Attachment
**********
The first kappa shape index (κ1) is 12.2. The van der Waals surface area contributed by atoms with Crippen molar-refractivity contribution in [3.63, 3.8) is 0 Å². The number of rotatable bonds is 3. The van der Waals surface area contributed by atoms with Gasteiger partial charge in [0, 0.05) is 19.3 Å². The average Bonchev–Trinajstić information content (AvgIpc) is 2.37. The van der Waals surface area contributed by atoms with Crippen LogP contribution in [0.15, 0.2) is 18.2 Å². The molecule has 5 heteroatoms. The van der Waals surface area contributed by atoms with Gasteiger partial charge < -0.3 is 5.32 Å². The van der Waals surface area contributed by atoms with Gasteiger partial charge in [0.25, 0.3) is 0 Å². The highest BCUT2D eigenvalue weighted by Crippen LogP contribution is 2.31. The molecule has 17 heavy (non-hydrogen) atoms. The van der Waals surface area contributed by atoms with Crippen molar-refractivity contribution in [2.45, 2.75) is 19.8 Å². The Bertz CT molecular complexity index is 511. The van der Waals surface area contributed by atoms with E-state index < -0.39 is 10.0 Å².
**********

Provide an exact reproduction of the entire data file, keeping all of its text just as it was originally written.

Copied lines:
The first kappa shape index (κ1) is 12.2. The van der Waals surface area contributed by atoms with Crippen molar-refractivity contribution in [3.63, 3.8) is 0 Å². The number of rotatable bonds is 3. The van der Waals surface area contributed by atoms with Gasteiger partial charge in [0, 0.05) is 19.3 Å². The average Bonchev–Trinajstić information content (AvgIpc) is 2.37. The van der Waals surface area contributed by atoms with Crippen LogP contribution in [0.15, 0.2) is 18.2 Å². The molecule has 5 heteroatoms. The van der Waals surface area contributed by atoms with Gasteiger partial charge < -0.3 is 5.32 Å². The van der Waals surface area contributed by atoms with Gasteiger partial charge in [0.25, 0.3) is 0 Å². The highest BCUT2D eigenvalue weighted by Crippen LogP contribution is 2.31. The molecule has 17 heavy (non-hydrogen) atoms. The van der Waals surface area contributed by atoms with Crippen molar-refractivity contribution in [2.45, 2.75) is 19.8 Å². The Bertz CT molecular complexity index is 511. The van der Waals surface area contributed by atoms with E-state index < -0.39 is 10.0 Å².